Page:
All of us who have experienced the joys of parenthood have passed through the adolescent years, when our children refuse to accept advice. Most teenagers pass through this stage and go back to being able to learn. Sadly, when it comes to innovation policy, both Ottawa and the leaders of our main political parties have never outgrown their adolescent phase.
When we look at Canada's performance on a wide range of innovation scorecards, both domestic and international, the failure to absorb any of the lessons that can be learned on how to improve our performance has led to results that are all too predictable. The latest warning in a report that, if anything, paints too rosy a picture, comes from the Conference Board of Canada, and notes that despite improvement on some measures, Canada is fast falling further behind the most innovative countries.
Most notable, and most troubling, among the areas in which we are failing is business spending on research and development. Some observers suggest that this performance is the outcome of our junior partnership in the broader North American economy. They argue that we defer to the senior partner to lead the way, while focusing on the easier part of adapting already existing products and services for sale in the U.S. market and extracting commodities. Unfortunately, the world economy is rapidly changing, and our complacency with this low innovation performance is accelerating our decline.
To compound this concern, there is an even more troubling fact. Canada is among the biggest public spenders on research and development. Not only do we have one of the highest levels of spending on research in the world by our postsecondary institutions, but Canada also has one of the most generous tax-incentive programs to support research-and-development spending. In fact, this is the key area where our leaders have failed. Instead of having an effective innovation policy, they have continued to rely on, more and more, tax incentives. Indeed, Canada is a global leader in proportions of R&D funding by tax incentives as opposed to direct spending programs. There is a problem with this approach: Tax incentives are the least effective tool to spur the creation of new technologies and new industries. At best, they may stimulate a moderate increase in R&D spending.
For anyone who cares about the future, looking at our innovation policies is an exercise in frustration. On the one side, we are international leaders in many scientific fields. On the other, we are failing to exploit our world-leading research by turning it into commercial products and intellectual property sold by Canadian companies around the globe. Worse, we are unable to take this enormous innovative capacity and utilize it to create the new technologies, firms and industries of the future – the precise thing we need to ensure our future, providing the sources of new good jobs and economic growth.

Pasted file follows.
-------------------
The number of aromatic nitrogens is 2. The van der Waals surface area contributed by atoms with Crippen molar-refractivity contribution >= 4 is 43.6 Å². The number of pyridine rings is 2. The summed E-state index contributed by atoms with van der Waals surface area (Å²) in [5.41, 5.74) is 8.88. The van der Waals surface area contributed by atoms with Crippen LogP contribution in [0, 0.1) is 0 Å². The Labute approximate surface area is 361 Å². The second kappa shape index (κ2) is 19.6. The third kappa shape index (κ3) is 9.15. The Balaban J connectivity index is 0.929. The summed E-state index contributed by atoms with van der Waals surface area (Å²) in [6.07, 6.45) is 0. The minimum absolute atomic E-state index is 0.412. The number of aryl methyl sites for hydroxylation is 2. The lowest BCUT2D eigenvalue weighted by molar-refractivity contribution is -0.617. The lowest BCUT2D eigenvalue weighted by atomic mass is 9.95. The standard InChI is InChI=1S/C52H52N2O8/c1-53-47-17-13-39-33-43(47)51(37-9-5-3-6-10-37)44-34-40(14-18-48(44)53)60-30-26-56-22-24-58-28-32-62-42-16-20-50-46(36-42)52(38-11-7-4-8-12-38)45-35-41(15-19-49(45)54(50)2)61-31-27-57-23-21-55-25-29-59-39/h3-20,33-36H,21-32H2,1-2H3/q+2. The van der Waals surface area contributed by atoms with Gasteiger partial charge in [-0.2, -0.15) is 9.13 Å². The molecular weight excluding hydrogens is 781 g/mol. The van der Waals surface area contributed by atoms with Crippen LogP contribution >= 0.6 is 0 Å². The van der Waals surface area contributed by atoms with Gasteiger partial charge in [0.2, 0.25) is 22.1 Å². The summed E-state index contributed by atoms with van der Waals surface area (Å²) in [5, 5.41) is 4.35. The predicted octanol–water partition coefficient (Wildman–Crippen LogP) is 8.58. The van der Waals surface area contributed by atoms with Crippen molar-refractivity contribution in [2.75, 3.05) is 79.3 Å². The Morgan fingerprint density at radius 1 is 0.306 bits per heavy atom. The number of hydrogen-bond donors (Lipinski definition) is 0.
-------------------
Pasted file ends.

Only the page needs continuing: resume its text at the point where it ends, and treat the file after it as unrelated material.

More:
We must recognize that having ever-growing R&D tax incentives cannot replace a comprehensive innovation policy, which we lack. Tax incentives are a very blunt policy instrument. They apply equally to all firms who meet the legal criteria, regardless of the relative size and age of the firm, the industrial sector in which it is located or the degree to which its products and services are marketed globally or largely sold in the domestic market. Worse, they are of no help in spurring the growth of new companies aiming to create new products and services, since at the very stage of their growth, in which new companies need the most help, they rarely have profits, and hence, cannot make use of tax incentives. To be as blunt as our tax incentives, what Canada calls innovation policy has largely become another subsidy to already established, but not-so-innovative companies.
If our aim is to create new industries, or spur the growth of high-potential sectors, tax incentives are the wrong approach. It is virtually impossible to direct tax incentives at new and emerging technologies and products, or to make big bets on emerging economic sectors. Our comparative studies of countries who improved their economic performance most dramatically on the innovation front suggest that this has been achieved through smart strategic innovation policies, including direct investments in key technologies and firms. Let us be clear in our argument, countries such as Israel, Finland and Taiwan – which successfully spurred high-tech growth miracles – did it by spending much less than Canada currently does, but in a more strategic way. We outspent them, they outsmarted us.
In this coming election, we have only one request of those who wish to be our political leaders: Please get beyond the adolescent phase and accept some adult advice.
Dan Breznitz is the Munk chair of Innovation Studies and co-director of the Innovation Policy Lab at the Munk School of Global Affairs at the University of Toronto. David Wolfe is a the co-director of the Innovation Policy Lab at the Munk School of Global Affairs at U of T.